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In 2Sam 21:1-14, Rizpah, one of King Saul’s wives, watches over the bodies of seven executed men, including two of her sons. They had all been impaled on tall poles by King David and left to decay for months. Rizpah protects the corpses of her sons and the other men and stays there the whole time, going well beyond any ordinary act of mourning. Although a seemingly minor character, Rizpah’s resilience and dedication—her silent yet public protest of their executions and neglect of their corpses—eventually results in David finally giving a proper burial  to Saul, Saul’s son Jonathon, and the seven other sons of Saul who had been put to death. By doing this, Rizpah may serve as a role model for those who stand up for injustices.

Who is Rizpah?

Rizpah was the daughter of Aiah (2Sam 3:7). We don’t know much about Aiah, but he must have held some prominence for his daughter to have been given to the king. In 2Sam 3, Rizpah is described as a “concubine” of Saul. The Hebrew term used here, pilegesh, could mean a secondary wife, but in its most basic usage, it simply referred to a girl or woman who was sexually owned by a powerful man (see Susanne Scholz, “Concubine”). Rizpah was, in other words, enslaved by Saul. The first mention we have of Rizpah, however, comes after Saul’s death, when Abner, one of David’s allies, appears to have used Rizpah as a sexual pawn in order to take the throne from the house of Saul (2Sam 3:7). That Abner thinks having sex with Rizpah would serve as a coup suggests that she held some status in the Israelite court. Ishbaal, one of Saul’s sons, complains about Rizpah’s treatment but backs down when Abner becomes angry. The fact that the narrator fails to mention Rizpah’s agency, feelings, consent, or desires illustrates her subordination to the central “players” in the royal court.

Why does Rizpah stand watch over these corpses?

In 2Sam 21, Rizpah gains agency. She protects the bodies of her sons and their companions from wild animals and in doing so draws attention to the actions of the king who dishonored them first through execution and again through abandoning their carcasses. The beginning of the passage states that the people are suffering from a three-year famine. David goes to the Lord to discover the origin of this famine. The Lord informs him that it was due to “bloodguilt” from Saul’s earlier execution of the Gibeonites. Saul and David’s forces had battled at Gibeon, which was Northwest of Jerusalem (2Sam 2:12-32, 2Sam 20:8-13). Aside from the parenthetical in v. 2, there is no other biblical record of Saul having killed Gibeonites, though a tradition in which the Israelites made an oath to God not to kill the Gibeonites provides essential context (Josh 9:19). David summons the Gibeonites, and they tell him that they will not harm anyone in Israel as long as David kills the sons of Saul. David agrees. Though the Lord identified the bloodguilt as the reason for the famine, that theological explanation paired with the Gibeonites’ demand for Saul’s sons may appear as a convenient justification for David to eliminate the sons of Saul as rivals to his throne.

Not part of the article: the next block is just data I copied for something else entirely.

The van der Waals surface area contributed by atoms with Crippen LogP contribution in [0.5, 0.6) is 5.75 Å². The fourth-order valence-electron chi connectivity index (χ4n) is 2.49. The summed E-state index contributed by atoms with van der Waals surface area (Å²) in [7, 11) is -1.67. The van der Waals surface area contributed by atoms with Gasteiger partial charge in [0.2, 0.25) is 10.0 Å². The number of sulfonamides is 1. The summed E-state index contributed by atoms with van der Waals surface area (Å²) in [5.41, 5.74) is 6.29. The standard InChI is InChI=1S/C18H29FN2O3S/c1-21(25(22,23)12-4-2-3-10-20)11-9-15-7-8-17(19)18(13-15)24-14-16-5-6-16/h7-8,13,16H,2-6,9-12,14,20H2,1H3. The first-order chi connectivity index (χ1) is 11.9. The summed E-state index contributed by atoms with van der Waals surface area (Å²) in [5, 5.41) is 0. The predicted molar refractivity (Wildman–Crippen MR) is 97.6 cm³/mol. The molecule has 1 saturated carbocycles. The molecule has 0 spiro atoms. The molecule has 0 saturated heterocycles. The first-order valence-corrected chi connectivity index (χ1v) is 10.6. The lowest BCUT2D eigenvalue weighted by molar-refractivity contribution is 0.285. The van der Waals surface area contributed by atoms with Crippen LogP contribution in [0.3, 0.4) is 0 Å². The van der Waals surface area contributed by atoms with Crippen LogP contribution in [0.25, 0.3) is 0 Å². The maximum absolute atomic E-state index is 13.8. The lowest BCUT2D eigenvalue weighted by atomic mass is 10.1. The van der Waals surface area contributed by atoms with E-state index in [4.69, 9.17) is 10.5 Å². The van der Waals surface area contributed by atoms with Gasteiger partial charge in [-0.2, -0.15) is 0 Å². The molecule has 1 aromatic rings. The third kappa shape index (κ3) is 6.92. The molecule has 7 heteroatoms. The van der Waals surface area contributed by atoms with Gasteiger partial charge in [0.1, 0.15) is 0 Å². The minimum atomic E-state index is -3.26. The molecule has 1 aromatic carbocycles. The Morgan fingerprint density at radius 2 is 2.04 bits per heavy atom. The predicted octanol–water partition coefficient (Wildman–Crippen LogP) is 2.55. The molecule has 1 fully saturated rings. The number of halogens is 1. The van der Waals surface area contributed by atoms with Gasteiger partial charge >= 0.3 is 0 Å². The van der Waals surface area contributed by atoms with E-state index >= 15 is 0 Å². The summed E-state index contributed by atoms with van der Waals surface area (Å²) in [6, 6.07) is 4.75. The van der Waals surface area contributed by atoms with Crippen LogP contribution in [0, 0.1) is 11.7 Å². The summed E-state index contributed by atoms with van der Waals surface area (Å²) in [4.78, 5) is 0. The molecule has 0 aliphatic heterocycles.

Rizpah’s bold and lengthy presence with the corpses draws attention to the human cost of David’s resolution to the bloodguilt, and it could point to duplicity on his part. In the end, David provides honorable burials. At that point the narrator comments that the famine finally did end: “God heeded supplications for the land” (2Sam 21:14). Here we must wonder about the role attributed to God in resolving a famine by committing brutal executions.

Although Rizpah only appears in two verses of this story (10–11), her actions occur over a series of several months and have significant effects. These royal men and their wars driven by “bloodguilt” victimized Rizpah as well as her sons and Saul’s other sons, but her presence becomes a silent protest against the executions. Perhaps she was even protesting more broadly about the injustices of David’s reign, such as his neglect of Saul and Jonathan’s bones. Rizpah’s moral persistence may have provoked David to a change of heart towards Saul and his bloodline. We may see her in those who stand up against wrongdoing, and whose presence becomes a voice for persons who cannot speak for themselves.

  • Young-Kloe

    Kloe Young is from Mustang, Oklahoma. She did her undergraduate studies at Oklahoma City University majoring in Religious Education and minoring in Ethics. She plans to continue her education at Saint Paul School of Theology pursuing her Master of Divinity.

  • wolfe-lisa

    Lisa M. Wolfe is Professor of Hebrew Bible, Endowed Chair, at Oklahoma City University. She wrote the Qoheleth (Ecclesiastes) volume in the Wisdom Commentary series. Living the Questions produced her DVD Bible Study series “Uppity Women of the Bible” in 2010, for which she wrote the companion book Ruth, Esther, Song of Songs and Judith in 2011. Lisa is an ordained pastor in the United Church of Christ.